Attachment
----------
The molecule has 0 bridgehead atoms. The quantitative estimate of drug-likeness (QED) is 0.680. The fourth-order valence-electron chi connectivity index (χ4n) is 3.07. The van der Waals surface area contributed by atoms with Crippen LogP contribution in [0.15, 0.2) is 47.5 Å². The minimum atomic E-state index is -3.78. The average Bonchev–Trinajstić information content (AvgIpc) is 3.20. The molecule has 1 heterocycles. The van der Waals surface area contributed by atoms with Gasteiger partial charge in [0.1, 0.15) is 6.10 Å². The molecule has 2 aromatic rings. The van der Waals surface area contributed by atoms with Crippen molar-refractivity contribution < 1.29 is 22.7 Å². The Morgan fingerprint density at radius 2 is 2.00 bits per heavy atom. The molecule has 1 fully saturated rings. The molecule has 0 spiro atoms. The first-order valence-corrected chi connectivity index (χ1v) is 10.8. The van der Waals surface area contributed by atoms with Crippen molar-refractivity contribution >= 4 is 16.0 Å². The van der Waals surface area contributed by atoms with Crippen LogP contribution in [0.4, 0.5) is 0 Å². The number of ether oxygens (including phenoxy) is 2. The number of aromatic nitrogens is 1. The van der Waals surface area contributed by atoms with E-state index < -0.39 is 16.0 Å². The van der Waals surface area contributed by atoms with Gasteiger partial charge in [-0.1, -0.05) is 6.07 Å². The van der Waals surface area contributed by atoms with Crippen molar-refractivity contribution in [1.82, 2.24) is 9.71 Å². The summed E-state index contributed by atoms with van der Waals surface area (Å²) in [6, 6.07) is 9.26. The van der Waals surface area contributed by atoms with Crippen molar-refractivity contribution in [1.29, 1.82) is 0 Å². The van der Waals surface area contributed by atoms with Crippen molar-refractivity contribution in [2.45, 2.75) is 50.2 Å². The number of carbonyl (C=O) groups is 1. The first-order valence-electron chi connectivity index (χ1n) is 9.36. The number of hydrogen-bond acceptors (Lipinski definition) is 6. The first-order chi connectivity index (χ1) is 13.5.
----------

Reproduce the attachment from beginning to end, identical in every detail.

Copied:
The molecule has 0 bridgehead atoms. The quantitative estimate of drug-likeness (QED) is 0.680. The fourth-order valence-electron chi connectivity index (χ4n) is 3.07. The van der Waals surface area contributed by atoms with Crippen LogP contribution in [0.15, 0.2) is 47.5 Å². The minimum atomic E-state index is -3.78. The average Bonchev–Trinajstić information content (AvgIpc) is 3.20. The molecule has 1 heterocycles. The van der Waals surface area contributed by atoms with Gasteiger partial charge in [0.1, 0.15) is 6.10 Å². The molecule has 2 aromatic rings. The van der Waals surface area contributed by atoms with Crippen molar-refractivity contribution < 1.29 is 22.7 Å². The Morgan fingerprint density at radius 2 is 2.00 bits per heavy atom. The molecule has 1 fully saturated rings. The molecule has 0 spiro atoms. The first-order valence-corrected chi connectivity index (χ1v) is 10.8. The van der Waals surface area contributed by atoms with Crippen molar-refractivity contribution >= 4 is 16.0 Å². The van der Waals surface area contributed by atoms with Crippen LogP contribution in [0.4, 0.5) is 0 Å². The number of ether oxygens (including phenoxy) is 2. The number of aromatic nitrogens is 1. The van der Waals surface area contributed by atoms with E-state index < -0.39 is 16.0 Å². The van der Waals surface area contributed by atoms with Gasteiger partial charge in [-0.1, -0.05) is 6.07 Å². The van der Waals surface area contributed by atoms with Crippen molar-refractivity contribution in [1.82, 2.24) is 9.71 Å². The summed E-state index contributed by atoms with van der Waals surface area (Å²) in [6, 6.07) is 9.26. The van der Waals surface area contributed by atoms with Crippen molar-refractivity contribution in [1.29, 1.82) is 0 Å². The van der Waals surface area contributed by atoms with Crippen molar-refractivity contribution in [2.45, 2.75) is 50.2 Å². The number of carbonyl (C=O) groups is 1. The first-order valence-electron chi connectivity index (χ1n) is 9.36. The number of hydrogen-bond acceptors (Lipinski definition) is 6. The first-order chi connectivity index (χ1) is 13.5.